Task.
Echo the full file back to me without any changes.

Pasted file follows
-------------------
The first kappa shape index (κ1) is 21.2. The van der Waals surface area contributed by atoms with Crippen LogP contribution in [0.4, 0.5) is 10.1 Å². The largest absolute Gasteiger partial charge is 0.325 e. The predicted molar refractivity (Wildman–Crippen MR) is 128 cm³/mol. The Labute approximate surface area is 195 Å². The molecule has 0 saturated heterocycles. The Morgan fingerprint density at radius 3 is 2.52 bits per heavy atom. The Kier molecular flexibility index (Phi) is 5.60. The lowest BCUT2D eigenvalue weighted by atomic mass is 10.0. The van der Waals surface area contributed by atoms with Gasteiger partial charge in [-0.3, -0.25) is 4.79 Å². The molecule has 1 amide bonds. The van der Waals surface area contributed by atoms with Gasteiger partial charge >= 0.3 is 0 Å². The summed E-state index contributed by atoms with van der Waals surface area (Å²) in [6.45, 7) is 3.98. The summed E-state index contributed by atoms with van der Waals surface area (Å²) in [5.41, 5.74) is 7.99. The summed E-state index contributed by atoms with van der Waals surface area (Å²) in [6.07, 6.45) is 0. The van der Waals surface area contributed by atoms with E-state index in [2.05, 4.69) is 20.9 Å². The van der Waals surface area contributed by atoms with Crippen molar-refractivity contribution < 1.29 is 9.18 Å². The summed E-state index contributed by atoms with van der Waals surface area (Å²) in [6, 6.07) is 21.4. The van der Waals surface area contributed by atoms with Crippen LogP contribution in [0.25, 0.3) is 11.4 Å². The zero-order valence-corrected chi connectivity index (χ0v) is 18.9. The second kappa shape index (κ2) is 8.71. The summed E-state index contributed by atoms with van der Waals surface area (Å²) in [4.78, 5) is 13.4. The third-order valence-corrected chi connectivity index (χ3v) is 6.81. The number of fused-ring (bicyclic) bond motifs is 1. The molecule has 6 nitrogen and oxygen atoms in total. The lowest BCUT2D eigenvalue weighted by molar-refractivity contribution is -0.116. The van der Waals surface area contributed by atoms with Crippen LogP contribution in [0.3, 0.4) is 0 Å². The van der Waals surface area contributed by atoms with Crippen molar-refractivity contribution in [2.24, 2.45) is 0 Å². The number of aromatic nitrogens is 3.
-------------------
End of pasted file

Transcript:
The first kappa shape index (κ1) is 21.2. The van der Waals surface area contributed by atoms with Crippen LogP contribution in [0.4, 0.5) is 10.1 Å². The largest absolute Gasteiger partial charge is 0.325 e. The predicted molar refractivity (Wildman–Crippen MR) is 128 cm³/mol. The Labute approximate surface area is 195 Å². The molecule has 0 saturated heterocycles. The Morgan fingerprint density at radius 3 is 2.52 bits per heavy atom. The Kier molecular flexibility index (Phi) is 5.60. The lowest BCUT2D eigenvalue weighted by atomic mass is 10.0. The van der Waals surface area contributed by atoms with Gasteiger partial charge in [-0.3, -0.25) is 4.79 Å². The molecule has 1 amide bonds. The van der Waals surface area contributed by atoms with Gasteiger partial charge >= 0.3 is 0 Å². The summed E-state index contributed by atoms with van der Waals surface area (Å²) in [6.45, 7) is 3.98. The summed E-state index contributed by atoms with van der Waals surface area (Å²) in [5.41, 5.74) is 7.99. The summed E-state index contributed by atoms with van der Waals surface area (Å²) in [6.07, 6.45) is 0. The van der Waals surface area contributed by atoms with E-state index in [2.05, 4.69) is 20.9 Å². The van der Waals surface area contributed by atoms with Crippen molar-refractivity contribution < 1.29 is 9.18 Å². The summed E-state index contributed by atoms with van der Waals surface area (Å²) in [6, 6.07) is 21.4. The van der Waals surface area contributed by atoms with Crippen LogP contribution in [0.25, 0.3) is 11.4 Å². The zero-order valence-corrected chi connectivity index (χ0v) is 18.9. The second kappa shape index (κ2) is 8.71. The summed E-state index contributed by atoms with van der Waals surface area (Å²) in [4.78, 5) is 13.4. The third-order valence-corrected chi connectivity index (χ3v) is 6.81. The number of fused-ring (bicyclic) bond motifs is 1. The molecule has 6 nitrogen and oxygen atoms in total. The lowest BCUT2D eigenvalue weighted by molar-refractivity contribution is -0.116. The van der Waals surface area contributed by atoms with Crippen LogP contribution in [0.3, 0.4) is 0 Å². The van der Waals surface area contributed by atoms with Crippen molar-refractivity contribution in [2.24, 2.45) is 0 Å². The number of aromatic nitrogens is 3.